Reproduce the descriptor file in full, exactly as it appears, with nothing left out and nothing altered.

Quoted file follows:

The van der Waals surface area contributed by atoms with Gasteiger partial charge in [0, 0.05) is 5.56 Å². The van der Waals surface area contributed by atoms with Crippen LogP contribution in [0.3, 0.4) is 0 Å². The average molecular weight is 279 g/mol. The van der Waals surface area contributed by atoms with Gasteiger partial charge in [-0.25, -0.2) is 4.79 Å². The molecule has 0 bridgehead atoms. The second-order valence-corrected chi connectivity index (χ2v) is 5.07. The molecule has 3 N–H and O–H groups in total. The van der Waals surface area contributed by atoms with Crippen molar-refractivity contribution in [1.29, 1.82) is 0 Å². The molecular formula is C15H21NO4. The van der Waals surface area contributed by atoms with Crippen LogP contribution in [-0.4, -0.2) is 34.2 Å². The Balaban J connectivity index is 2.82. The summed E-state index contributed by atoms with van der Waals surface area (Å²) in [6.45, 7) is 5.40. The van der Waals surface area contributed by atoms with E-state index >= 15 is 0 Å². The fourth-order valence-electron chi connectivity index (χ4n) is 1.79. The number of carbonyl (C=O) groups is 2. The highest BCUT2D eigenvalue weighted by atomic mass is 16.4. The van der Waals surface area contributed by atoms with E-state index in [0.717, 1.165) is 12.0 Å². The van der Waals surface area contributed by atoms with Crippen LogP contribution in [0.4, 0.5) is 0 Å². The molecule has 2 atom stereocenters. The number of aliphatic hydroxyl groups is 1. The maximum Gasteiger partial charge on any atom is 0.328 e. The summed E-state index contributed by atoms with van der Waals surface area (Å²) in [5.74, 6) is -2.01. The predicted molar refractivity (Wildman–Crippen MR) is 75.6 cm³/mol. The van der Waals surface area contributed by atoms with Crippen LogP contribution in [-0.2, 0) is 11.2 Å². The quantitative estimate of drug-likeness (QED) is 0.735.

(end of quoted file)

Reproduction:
The van der Waals surface area contributed by atoms with Gasteiger partial charge in [0, 0.05) is 5.56 Å². The van der Waals surface area contributed by atoms with Crippen LogP contribution in [0.3, 0.4) is 0 Å². The average molecular weight is 279 g/mol. The van der Waals surface area contributed by atoms with Gasteiger partial charge in [-0.25, -0.2) is 4.79 Å². The molecule has 0 bridgehead atoms. The second-order valence-corrected chi connectivity index (χ2v) is 5.07. The molecule has 3 N–H and O–H groups in total. The van der Waals surface area contributed by atoms with Crippen molar-refractivity contribution in [1.29, 1.82) is 0 Å². The molecular formula is C15H21NO4. The van der Waals surface area contributed by atoms with Crippen LogP contribution in [-0.4, -0.2) is 34.2 Å². The Balaban J connectivity index is 2.82. The summed E-state index contributed by atoms with van der Waals surface area (Å²) in [6.45, 7) is 5.40. The van der Waals surface area contributed by atoms with E-state index >= 15 is 0 Å². The fourth-order valence-electron chi connectivity index (χ4n) is 1.79. The number of carbonyl (C=O) groups is 2. The highest BCUT2D eigenvalue weighted by atomic mass is 16.4. The van der Waals surface area contributed by atoms with E-state index in [0.717, 1.165) is 12.0 Å². The van der Waals surface area contributed by atoms with Crippen LogP contribution in [0.4, 0.5) is 0 Å². The molecule has 2 atom stereocenters. The number of aliphatic hydroxyl groups is 1. The maximum Gasteiger partial charge on any atom is 0.328 e. The summed E-state index contributed by atoms with van der Waals surface area (Å²) in [5.74, 6) is -2.01. The predicted molar refractivity (Wildman–Crippen MR) is 75.6 cm³/mol. The van der Waals surface area contributed by atoms with Crippen LogP contribution in [-0.2, 0) is 11.2 Å². The quantitative estimate of drug-likeness (QED) is 0.735.